Background: Graph edit distance is a methodology used to solve error-tolerant graph matching.
This methodology estimates a distance between two graphs by determining the minimum number of
modifications required to transform one graph into the other. These modifications, known as edit operations,
have an edit cost associated that has to be determined depending on the problem.
Objective: This study focuses on the use of optimization techniques in order to learn the edit costs used
when comparing graphs by means of the graph edit distance.
Methods: Graphs represent reduced structural representations of molecules using pharmacophore-type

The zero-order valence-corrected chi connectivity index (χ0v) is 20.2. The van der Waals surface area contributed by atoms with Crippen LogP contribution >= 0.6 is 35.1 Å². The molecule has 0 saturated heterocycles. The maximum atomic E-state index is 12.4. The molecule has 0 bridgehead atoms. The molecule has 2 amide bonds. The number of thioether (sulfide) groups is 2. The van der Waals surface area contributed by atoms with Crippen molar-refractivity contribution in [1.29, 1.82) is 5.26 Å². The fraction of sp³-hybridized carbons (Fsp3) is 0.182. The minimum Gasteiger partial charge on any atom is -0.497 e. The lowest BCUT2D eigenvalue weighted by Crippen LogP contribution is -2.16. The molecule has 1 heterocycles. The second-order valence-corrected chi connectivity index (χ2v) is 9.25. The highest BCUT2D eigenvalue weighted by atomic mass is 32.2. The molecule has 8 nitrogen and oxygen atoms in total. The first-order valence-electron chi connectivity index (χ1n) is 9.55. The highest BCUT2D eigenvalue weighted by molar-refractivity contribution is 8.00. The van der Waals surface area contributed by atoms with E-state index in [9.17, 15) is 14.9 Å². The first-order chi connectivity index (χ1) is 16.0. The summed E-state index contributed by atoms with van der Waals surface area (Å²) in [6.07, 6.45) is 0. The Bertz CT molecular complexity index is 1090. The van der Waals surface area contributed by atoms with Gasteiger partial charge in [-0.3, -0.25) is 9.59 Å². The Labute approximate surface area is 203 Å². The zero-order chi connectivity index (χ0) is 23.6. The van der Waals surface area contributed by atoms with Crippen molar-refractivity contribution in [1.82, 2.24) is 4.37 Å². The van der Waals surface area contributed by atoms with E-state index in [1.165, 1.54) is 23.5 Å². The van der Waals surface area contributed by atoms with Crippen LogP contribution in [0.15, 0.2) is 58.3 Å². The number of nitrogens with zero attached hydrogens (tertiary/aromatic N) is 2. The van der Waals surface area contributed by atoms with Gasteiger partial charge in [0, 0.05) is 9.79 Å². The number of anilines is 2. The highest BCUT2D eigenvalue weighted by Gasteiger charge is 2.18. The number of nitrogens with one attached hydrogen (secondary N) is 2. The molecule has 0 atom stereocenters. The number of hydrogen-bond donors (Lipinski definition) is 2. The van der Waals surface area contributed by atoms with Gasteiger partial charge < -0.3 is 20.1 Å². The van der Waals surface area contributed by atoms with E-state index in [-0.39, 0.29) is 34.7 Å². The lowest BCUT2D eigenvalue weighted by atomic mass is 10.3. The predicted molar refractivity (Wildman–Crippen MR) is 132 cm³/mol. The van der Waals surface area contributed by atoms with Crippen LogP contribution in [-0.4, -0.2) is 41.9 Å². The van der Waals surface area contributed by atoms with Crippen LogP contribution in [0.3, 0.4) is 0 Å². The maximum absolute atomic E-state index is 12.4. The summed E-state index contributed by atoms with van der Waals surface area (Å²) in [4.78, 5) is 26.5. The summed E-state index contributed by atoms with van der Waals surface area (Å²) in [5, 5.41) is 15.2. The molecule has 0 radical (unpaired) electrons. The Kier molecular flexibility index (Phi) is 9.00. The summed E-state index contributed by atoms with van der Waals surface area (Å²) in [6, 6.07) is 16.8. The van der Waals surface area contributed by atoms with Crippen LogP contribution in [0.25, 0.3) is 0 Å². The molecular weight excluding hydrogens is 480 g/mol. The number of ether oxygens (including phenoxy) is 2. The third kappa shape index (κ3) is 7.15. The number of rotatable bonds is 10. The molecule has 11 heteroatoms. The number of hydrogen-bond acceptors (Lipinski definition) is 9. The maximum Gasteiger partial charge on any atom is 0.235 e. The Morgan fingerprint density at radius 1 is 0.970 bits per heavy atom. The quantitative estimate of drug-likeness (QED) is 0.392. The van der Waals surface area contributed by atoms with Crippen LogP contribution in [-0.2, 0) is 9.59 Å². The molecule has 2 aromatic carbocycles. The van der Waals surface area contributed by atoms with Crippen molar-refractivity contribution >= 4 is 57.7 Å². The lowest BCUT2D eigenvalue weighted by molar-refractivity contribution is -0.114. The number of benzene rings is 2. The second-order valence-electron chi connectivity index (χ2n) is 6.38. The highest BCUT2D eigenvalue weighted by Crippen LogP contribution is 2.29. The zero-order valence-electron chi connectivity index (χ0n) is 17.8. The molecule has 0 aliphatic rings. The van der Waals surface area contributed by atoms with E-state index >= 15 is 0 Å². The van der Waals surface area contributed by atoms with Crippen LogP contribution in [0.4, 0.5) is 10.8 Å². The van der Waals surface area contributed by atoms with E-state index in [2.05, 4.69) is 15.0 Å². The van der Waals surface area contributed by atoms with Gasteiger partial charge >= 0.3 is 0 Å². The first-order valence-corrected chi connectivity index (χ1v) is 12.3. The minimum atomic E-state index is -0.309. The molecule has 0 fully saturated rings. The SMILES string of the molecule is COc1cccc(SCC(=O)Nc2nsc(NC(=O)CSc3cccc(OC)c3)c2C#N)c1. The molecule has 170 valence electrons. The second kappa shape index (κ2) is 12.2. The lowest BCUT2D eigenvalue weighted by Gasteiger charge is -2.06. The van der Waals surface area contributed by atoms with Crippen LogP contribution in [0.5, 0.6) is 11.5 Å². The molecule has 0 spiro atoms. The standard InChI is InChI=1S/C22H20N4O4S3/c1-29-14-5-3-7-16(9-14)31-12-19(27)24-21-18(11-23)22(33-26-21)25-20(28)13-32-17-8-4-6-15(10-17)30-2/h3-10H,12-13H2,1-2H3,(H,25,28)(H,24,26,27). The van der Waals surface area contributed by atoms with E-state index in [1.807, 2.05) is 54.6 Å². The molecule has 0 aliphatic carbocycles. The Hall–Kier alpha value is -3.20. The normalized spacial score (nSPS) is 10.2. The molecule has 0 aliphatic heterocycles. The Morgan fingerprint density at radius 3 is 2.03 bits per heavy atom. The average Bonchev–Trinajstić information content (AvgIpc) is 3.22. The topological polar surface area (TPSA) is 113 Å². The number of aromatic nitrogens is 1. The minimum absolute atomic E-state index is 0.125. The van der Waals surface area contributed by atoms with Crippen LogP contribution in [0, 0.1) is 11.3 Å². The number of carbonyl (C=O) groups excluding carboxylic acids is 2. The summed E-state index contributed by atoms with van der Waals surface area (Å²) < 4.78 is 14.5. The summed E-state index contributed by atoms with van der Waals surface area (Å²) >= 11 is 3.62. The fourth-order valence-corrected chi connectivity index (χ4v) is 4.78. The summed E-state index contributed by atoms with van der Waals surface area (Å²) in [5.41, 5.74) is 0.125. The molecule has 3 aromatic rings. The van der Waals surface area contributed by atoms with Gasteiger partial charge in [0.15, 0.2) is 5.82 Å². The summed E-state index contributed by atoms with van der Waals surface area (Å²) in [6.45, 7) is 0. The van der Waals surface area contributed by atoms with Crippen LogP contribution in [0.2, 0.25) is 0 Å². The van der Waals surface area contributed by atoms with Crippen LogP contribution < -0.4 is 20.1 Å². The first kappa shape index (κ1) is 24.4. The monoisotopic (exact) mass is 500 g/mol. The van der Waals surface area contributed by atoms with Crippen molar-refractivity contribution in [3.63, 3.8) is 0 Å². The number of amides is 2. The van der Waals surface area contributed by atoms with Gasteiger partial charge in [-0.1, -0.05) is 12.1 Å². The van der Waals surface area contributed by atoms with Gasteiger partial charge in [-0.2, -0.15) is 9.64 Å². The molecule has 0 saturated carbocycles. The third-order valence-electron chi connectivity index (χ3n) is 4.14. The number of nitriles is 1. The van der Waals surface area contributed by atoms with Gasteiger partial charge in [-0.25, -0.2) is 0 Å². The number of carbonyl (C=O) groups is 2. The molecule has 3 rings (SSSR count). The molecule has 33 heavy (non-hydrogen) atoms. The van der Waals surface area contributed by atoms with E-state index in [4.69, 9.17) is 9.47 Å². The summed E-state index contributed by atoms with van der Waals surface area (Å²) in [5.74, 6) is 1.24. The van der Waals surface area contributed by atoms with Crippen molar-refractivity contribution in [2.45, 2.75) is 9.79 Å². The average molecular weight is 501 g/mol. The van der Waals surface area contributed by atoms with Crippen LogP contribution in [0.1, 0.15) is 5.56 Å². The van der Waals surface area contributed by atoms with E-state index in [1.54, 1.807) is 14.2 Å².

node descriptions to encode the relevant molecular properties. This reduction technique is known as extended
reduced graphs. The screening and statistical tools available on the ligand-based virtual screening
benchmarking platform and the RDKit were used.
Results: In the experiments, the graph edit distance using learned costs performed better or equally good
than using predefined costs. This is exemplified with six publicly available datasets: DUD-E, MUV,
GLL&GDD, CAPST, NRLiSt BDB, and ULS-UDS.
Conclusion: This study shows that the graph edit distance along with learned edit costs is useful to identify
bioactivity similarities in a structurally diverse group of molecules. Furthermore, the target-specific
edit costs might provide useful structure-activity information for future drug-design efforts.